The prime minister’s follies

Shehbaz's missteps, many of which are quite amateurish in nature, have plunged PML-N’s prospects, much like those of Pakistan, into the dark.
Published January 24, 2023

Pakistan’s strategic planners have been searching for pliant governments for years, if not decades. One such plan was to insert Shehbaz Sharif, the current prime minister of Pakistan, into the prime minister’s office back in the late 1990s — this has been a documented fact, including in Nasim Zehra’s must-read book From Kargil to the Coup.

Today, almost 25 years later, the junior Sharif is firmly seated in the prime minister’s office. The desired outcome, however, remains a pipe dream as Pakistan literally and figuratively plunges into darkness.

Much can be said and written about how and why running a province — one as populated as Punjab — is a totally different thing from running a country. But the prime minister’s problems emanate less from the difference in governing Lahore and Islamabad and more with his own missteps, many of which are quite amateurish in nature.

Sluggish decision-making

Let’s start with the early days of his ascent to power. Most folks with even half an eye on the economy knew that the incoming government would inherit one on the brink. The solution was to act aggressively and with conviction, starting with the reversal of the disastrous fuel subsidy announced by the outgoing prime minister and his government. But instead of acting at the proverbial “Shehbaz Speed” for which he is known, the prime minister decided to go slow. This meant that the crisis both worsened — it dug a deeper fiscal hole for the government — and the price hike became Sharif’s problem.

Once the decision to make difficult choices and bring the IMF programme back on track was made, Sharif floundered again, this time failing to assert his authority on his own party members.

Sitting in London, Ishaq Dar began undermining his own party’s finance minister, giving regular interviews and indirectly influencing a public discourse that undermined the ruling party’s economic decision-making. Not only did this undermine confidence in the economy and the authority of the man running the economy, it also brought to the forefront the internal divides within the PML-N.

The return of Dar

To resolve these challenges, the prime minister decided to defer to his elder brother, the third misstep of his short tenure. Regular huddles in London, many in person at Nawaz Sharif’s own residence, showed the entire world that the shots were being called not by the prime minister, but by his elder brother. This reinforced the view that the PML-N was not on the same page in terms of how to emerge from the crisis. Furthermore, it gave an opening to Imran Khan and his followers, who rightfully argued that running a sovereign country facing multiple crises via London was an abomination.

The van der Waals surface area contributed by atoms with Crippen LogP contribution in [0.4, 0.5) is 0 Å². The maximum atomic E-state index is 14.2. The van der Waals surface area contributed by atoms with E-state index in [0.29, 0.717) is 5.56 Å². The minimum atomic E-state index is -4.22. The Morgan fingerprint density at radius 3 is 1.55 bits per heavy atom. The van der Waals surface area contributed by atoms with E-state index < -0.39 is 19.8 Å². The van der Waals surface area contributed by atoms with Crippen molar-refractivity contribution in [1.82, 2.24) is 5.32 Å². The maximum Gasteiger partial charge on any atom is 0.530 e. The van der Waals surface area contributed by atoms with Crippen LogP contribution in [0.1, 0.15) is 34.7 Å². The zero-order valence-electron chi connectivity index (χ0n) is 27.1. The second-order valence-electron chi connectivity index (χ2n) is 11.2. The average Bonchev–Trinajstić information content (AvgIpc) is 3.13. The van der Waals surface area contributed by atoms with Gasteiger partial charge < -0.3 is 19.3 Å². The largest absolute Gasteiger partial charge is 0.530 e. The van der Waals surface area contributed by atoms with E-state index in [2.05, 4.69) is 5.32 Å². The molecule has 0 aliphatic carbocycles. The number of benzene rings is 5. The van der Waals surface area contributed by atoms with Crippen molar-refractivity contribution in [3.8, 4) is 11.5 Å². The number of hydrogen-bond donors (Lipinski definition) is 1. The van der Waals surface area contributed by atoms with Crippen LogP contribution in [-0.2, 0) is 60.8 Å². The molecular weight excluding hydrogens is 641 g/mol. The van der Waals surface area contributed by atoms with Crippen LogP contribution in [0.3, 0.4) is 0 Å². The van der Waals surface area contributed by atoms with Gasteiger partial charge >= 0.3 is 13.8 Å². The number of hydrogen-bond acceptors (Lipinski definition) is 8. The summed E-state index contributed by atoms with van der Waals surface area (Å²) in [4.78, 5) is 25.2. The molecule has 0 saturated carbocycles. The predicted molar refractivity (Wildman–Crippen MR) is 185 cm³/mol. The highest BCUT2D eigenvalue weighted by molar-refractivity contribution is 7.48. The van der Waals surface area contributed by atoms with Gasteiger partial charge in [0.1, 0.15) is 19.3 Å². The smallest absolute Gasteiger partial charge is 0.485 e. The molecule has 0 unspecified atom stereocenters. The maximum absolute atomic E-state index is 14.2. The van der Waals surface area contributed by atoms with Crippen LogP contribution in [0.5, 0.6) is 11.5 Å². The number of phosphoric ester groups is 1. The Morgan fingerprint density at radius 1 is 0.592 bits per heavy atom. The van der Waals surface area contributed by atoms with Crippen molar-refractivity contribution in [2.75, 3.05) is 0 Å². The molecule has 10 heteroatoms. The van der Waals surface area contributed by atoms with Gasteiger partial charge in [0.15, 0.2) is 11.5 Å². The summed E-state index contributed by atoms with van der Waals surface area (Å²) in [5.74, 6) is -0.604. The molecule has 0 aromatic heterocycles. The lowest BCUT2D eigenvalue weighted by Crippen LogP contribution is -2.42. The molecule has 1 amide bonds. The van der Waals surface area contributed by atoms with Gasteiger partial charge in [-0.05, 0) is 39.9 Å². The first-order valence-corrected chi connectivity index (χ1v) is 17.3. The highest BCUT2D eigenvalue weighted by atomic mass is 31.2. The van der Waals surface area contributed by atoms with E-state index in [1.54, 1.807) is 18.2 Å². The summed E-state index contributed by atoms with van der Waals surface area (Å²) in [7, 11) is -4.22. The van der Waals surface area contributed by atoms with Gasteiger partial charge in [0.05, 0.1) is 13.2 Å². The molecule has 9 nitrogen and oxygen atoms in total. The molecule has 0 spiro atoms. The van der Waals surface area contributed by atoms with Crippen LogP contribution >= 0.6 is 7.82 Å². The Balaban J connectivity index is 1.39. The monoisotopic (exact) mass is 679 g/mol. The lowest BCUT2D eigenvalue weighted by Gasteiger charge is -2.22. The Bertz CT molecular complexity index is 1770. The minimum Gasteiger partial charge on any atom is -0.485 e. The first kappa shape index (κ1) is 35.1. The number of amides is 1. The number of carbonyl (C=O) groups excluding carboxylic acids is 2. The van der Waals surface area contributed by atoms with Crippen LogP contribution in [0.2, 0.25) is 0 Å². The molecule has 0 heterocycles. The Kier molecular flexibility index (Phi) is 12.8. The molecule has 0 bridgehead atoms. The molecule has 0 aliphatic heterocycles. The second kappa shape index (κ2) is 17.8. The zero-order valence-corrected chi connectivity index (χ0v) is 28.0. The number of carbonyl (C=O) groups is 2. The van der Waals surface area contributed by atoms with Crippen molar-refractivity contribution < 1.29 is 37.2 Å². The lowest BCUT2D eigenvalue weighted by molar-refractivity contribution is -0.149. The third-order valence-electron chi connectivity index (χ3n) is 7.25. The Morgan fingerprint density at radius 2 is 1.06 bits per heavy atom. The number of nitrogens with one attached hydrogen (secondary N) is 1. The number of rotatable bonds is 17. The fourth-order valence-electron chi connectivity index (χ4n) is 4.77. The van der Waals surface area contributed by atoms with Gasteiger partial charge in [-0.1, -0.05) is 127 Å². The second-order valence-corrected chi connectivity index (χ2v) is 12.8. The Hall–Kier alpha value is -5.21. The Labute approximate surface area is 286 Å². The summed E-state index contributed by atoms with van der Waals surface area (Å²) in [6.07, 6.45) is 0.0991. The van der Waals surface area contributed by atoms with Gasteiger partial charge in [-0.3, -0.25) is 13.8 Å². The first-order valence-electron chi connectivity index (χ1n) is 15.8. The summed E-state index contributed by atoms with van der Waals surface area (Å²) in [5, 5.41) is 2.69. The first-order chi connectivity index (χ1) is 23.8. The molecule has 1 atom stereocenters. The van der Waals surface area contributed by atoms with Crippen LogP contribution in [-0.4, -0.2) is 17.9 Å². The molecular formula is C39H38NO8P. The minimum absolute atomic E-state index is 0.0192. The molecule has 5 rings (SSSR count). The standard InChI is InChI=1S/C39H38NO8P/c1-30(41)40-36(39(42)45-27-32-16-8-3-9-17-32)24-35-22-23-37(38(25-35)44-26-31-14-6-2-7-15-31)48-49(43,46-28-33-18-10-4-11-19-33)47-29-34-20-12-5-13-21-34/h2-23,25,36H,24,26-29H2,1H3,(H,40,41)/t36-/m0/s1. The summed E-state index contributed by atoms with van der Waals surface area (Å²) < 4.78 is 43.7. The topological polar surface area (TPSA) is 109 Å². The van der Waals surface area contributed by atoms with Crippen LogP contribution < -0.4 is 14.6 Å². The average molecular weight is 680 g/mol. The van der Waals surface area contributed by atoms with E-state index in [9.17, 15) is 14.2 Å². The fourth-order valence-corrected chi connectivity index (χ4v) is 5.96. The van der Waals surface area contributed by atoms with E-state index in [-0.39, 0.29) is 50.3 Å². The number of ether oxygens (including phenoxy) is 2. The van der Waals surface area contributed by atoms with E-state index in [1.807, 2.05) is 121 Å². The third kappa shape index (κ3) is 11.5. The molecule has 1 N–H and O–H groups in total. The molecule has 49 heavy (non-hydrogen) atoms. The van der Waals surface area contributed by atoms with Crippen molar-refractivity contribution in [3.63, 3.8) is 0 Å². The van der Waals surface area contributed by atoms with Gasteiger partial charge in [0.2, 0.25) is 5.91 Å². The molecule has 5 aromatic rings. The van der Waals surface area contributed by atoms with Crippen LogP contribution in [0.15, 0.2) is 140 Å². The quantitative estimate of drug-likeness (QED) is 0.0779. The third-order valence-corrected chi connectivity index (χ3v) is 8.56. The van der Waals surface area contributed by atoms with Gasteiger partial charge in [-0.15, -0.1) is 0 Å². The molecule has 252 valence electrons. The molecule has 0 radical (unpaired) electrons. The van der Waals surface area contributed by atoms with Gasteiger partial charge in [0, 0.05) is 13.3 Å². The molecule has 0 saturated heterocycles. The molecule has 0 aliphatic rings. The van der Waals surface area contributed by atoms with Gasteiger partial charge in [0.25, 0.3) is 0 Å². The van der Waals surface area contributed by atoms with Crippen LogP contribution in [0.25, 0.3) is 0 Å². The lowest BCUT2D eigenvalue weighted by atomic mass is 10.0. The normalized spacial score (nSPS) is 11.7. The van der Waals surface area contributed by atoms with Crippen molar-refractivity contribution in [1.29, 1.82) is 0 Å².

This deference ultimately led to the ouster of Dr Miftah Ismail and the insertion of Ishaq Dar into the finance ministry — a tragic choice that has exponentially worsened the crisis facing Pakistan’s economy.

As the political drama heated up, with Imran and his supporters threatening dissolution of the provincial assemblies in Punjab and Khyber-Pakhtunkhwa, one would have expected that the prime minister — a man who has ruled Punjab for years — would step up to the plate and directly oversee and execute his party’s Punjab strategy to counter Imran. But common sense measures were to be ignored again, with the Sharifs outsourcing the politicking to Rana Sanaullah and others.

All this while, Hamza Shehbaz, the prime minister’s son and opposition leader in Punjab, stayed abroad along with Maryam Nawaz. This undermined the party’s political strategy in Punjab, leading to a dramatic political loss as Imran succeeded in achieving his near-term political goals in the province.

Changing political landscape

The last thing that Shehbaz has failed to recognise is that the political landscape in Pakistan has been transformed radically. While some of it has to do with Imran’s own narrative, much of this change is part of the broader shifts in global politics.

Connected with each other through modern technologies, citizens around the world have developed a disdain for status quo elites, in particular those they see as dynasts. From Hillary Clinton in the United States to Rahul Gandhi in India, voters around the world are tired of the same old last names and want something different.

Rather than recognise this shift in Pakistan, the Sharifs decided to double down and keep it all in the family: he became prime minister, his son was chief minister, his niece was to lead the party, and another relative was to run the economy into the ground.

All of these missteps have combined to create the ongoing crises that are threatening to wipe out the PML-N from the Punjab.

The PML-N’s own leaders, including former prime minister Shahid Khaqan Abbasi, are unhappy with the way they have been treated. But rather than make amends and recognise his mistakes, Shehbaz seems intent on continuing with the same old ways.

So long as that remains the case, the PML-N’s own prospects, much like those of Pakistan, remain dark.